Siobhan Haughey Motivated for ISL After Near-Medal Performance at Worlds

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Siobhan Haughey, DC Trident. In the lead-up to the first International Swimming League pro-team season, Swimming World will look at some of the pioneers of a new chapter unfolding in the sport. Today: The greatest Hong Kong swimmer in history.

Pioneers Of Pro-Team Swimming

Olivia Smoliga
Katie McLaughlin
Ian Finnerty
Amy Bilquist
Ella Eastin
Ali DeLoof
Hali Flickinger
Breeja Larson

 

Every year, Siobhan Haughey quietly takes a step further into the world’s elite.

In 2016, it was making the Olympics.

In 2017, it was becoming an NCAA title contender.

In 2018, it was becoming the leader to propel Michigan to its highest finish in decades.

In 2019, it was becoming a world championship medal contender.

The best race of Haughey’s career was also the most disappointing — and motivating.

Haughey finished fourth at worlds in the 200 free (1:54.89), her best time by nearly a second, finishing two tenths behind bronze-medal winner Sarah Sjostrom. An incredible swim, so close to a medal.

“I think it was a pretty good summer overall. Obviously, just missing out on a medal, that was a little disappointing, but I went a really good time,” Haughey told Swimming World. “I have a lot more motivation going into this year. Hopefully, that won’t happen again at the Olympics, missing a medal by 0.2.”

Unlike most of the world’s elite swimmers, Haughey has already qualified for the 2020 Tokyo Olympics based on Hong Kong’s qualification process. She is the top swimmer in Hong Kong history.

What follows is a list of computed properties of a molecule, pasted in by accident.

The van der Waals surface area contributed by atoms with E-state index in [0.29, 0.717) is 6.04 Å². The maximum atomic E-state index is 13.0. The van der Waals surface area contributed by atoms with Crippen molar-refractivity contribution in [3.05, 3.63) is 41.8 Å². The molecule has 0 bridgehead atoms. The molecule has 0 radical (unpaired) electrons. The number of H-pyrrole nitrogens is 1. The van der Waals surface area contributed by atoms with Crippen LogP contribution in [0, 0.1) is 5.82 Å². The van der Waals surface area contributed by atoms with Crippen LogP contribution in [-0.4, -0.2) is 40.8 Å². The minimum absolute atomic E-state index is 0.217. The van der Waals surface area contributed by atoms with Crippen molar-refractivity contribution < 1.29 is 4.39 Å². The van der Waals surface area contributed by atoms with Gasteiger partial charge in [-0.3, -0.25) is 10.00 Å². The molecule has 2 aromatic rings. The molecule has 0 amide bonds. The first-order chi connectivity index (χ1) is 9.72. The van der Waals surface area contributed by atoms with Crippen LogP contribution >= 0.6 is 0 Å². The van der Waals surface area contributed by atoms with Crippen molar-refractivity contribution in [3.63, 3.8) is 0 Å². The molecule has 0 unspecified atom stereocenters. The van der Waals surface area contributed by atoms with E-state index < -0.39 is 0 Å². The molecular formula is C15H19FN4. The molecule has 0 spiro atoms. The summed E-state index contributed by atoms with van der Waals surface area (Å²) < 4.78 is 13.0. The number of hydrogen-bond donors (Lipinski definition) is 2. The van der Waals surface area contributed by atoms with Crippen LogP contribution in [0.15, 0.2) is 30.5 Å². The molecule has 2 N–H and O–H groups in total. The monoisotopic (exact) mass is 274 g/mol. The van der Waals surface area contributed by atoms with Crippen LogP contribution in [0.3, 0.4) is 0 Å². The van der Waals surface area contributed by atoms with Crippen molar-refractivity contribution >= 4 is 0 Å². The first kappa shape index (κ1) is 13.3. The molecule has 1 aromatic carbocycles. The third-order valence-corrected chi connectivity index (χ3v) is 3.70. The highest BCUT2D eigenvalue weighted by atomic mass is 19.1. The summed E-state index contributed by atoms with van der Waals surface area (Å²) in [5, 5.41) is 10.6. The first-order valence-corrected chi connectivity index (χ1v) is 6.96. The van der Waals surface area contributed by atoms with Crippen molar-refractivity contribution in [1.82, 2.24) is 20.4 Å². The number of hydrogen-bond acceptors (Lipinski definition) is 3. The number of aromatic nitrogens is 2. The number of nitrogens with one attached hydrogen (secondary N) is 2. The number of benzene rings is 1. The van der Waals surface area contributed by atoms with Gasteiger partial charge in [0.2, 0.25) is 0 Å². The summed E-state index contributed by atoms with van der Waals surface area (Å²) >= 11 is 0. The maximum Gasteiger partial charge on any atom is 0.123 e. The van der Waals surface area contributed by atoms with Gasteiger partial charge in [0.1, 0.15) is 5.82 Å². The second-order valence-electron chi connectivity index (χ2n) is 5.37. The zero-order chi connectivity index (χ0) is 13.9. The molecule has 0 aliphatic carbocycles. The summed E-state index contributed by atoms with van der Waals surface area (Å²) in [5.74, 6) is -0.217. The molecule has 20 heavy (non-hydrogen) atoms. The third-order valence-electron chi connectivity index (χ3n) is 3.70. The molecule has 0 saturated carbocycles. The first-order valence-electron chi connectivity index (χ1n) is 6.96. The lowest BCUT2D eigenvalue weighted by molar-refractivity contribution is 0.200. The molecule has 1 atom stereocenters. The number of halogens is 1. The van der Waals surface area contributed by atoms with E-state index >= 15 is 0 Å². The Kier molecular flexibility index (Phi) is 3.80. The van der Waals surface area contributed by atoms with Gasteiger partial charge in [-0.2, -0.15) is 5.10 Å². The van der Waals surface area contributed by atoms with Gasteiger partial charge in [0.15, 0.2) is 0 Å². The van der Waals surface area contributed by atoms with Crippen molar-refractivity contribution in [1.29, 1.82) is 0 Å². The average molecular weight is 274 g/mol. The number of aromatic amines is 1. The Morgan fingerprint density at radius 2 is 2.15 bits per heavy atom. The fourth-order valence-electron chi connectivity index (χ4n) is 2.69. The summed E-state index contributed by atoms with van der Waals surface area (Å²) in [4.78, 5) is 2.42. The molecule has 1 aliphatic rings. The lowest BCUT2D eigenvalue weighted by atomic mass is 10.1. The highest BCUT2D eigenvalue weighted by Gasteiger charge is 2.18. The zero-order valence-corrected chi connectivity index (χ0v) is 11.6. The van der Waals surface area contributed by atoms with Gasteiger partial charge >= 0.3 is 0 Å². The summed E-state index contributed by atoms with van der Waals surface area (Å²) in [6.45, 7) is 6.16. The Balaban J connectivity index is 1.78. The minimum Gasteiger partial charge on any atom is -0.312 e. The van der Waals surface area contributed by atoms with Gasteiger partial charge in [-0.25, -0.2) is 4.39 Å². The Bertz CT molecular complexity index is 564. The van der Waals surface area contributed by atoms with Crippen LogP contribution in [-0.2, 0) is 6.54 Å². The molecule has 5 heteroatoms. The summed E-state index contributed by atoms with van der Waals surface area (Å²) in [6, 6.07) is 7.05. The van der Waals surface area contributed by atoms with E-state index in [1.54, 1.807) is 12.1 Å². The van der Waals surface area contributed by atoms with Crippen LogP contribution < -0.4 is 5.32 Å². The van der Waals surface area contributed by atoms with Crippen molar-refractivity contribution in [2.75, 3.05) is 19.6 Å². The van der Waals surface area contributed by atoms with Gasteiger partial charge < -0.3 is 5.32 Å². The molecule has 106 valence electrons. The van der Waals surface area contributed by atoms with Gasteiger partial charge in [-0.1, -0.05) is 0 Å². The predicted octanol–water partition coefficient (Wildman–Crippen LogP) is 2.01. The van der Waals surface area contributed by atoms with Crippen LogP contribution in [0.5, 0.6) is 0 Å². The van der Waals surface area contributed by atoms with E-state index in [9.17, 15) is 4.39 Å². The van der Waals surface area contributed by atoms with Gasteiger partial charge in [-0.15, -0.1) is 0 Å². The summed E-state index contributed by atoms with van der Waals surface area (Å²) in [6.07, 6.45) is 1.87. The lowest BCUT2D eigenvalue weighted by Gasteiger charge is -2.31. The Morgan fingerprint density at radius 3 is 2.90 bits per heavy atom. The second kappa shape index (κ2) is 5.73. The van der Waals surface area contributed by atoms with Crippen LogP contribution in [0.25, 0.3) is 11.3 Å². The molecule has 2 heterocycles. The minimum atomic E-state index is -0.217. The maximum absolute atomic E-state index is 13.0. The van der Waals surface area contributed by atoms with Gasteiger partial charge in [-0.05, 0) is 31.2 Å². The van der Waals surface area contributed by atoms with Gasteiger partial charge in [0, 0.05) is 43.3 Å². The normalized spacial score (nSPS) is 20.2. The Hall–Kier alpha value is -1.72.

That completely changes the feel of the premier International Swimming League season for Haughey, who is a member of the DC Trident and the first Asian swimmer to sign with the league. While many swimmers will use the racing as training during their long run toward trials, Haughey will be focused on the actual races.

“It definitely takes some pressure off,” she said. “These meets are good racing practice for the Olympics. It will be a lot of the same swimmers and I will be able to see what I have to work on.”

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Siobhan Haughey; Photo Courtesy: Becca Wyant

That work ethic is something Haughey always possessed, but it reached a new level when she stepped onto the pool deck at the University of Michigan.

“I think this happened when I went to Michigan. I remember my coaches telling me how good of a swimmer I was but that I was not good at details. I really took that to heart. I wanted to make sure I was doing the right thing. I knew I could improve a lot if I worked on those things,” she said. “It is the work you do every day that leads to that best time at the end of the season. I just really focused on my strokes and tried to put a lot of emphasis on every detail so I know I was not wasting a practice.”

Haughey will take that mentality into the ISL.

“I am just treating it as kind of like a college dual meet. We are starting to build up our training. I haven’t swam short-course meters for more than five years, so everything will be kind of new. Right now, I am using it as more racing experience,” she said. “It is really exciting. I am really excited to meet my teammates and race with them. I am excited to see how this all turns out. It is a huge deal because it really brings more attention to swimming for the swimmers and the general public.”

The swimmers know who Haughey is, but this will be great exposure for her as far as swimming fans.

“Every four years, swimming is a huge sport at the Olympics, but when it isn’t an Olympic year, swimming is kind of neglected by the general public. So this is really good to get that exposure,” Haughey said.

By the time the Tokyo Olympics roll around, Haughey will be well known by all swimming fans — if they don’t her already.

Haughey has continued to prove that she gets faster as the stage gets bigger. With some big races in the ISL, she might have her best races in store for Tokyo.

“I think the faster you are, the harder it is to get a best time,” she said. “The fact that I am able to keep getting best times at big meet shows how well my training is going.”

And shows how her potential continues to skyrocket.

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Siobhan Haughey; Photo Courtesy: Dan D’Addona